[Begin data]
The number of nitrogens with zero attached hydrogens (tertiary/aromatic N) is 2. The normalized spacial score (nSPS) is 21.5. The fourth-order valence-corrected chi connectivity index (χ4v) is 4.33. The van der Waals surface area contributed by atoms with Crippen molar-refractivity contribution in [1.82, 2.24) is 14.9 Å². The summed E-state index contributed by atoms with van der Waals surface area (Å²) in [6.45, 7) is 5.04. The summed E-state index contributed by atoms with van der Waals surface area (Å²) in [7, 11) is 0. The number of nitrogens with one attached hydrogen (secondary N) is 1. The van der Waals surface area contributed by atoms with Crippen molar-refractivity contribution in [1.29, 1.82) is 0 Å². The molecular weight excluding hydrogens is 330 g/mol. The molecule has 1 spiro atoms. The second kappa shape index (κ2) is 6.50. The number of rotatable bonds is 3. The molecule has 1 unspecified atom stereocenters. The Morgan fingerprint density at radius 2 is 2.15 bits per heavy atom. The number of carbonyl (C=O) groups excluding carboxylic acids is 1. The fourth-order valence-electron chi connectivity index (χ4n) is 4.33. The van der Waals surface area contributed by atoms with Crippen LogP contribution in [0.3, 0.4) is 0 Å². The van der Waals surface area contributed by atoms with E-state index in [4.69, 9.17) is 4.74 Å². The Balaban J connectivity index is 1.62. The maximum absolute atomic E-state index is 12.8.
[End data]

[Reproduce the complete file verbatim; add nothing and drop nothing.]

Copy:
The number of nitrogens with zero attached hydrogens (tertiary/aromatic N) is 2. The normalized spacial score (nSPS) is 21.5. The fourth-order valence-corrected chi connectivity index (χ4v) is 4.33. The van der Waals surface area contributed by atoms with Crippen molar-refractivity contribution in [1.82, 2.24) is 14.9 Å². The summed E-state index contributed by atoms with van der Waals surface area (Å²) in [6.45, 7) is 5.04. The summed E-state index contributed by atoms with van der Waals surface area (Å²) in [7, 11) is 0. The number of nitrogens with one attached hydrogen (secondary N) is 1. The van der Waals surface area contributed by atoms with Crippen molar-refractivity contribution in [1.29, 1.82) is 0 Å². The molecular weight excluding hydrogens is 330 g/mol. The molecule has 1 spiro atoms. The second kappa shape index (κ2) is 6.50. The number of rotatable bonds is 3. The molecule has 1 unspecified atom stereocenters. The Morgan fingerprint density at radius 2 is 2.15 bits per heavy atom. The number of carbonyl (C=O) groups excluding carboxylic acids is 1. The fourth-order valence-electron chi connectivity index (χ4n) is 4.33. The van der Waals surface area contributed by atoms with Crippen LogP contribution in [0.3, 0.4) is 0 Å². The van der Waals surface area contributed by atoms with E-state index in [4.69, 9.17) is 4.74 Å². The Balaban J connectivity index is 1.62. The maximum absolute atomic E-state index is 12.8.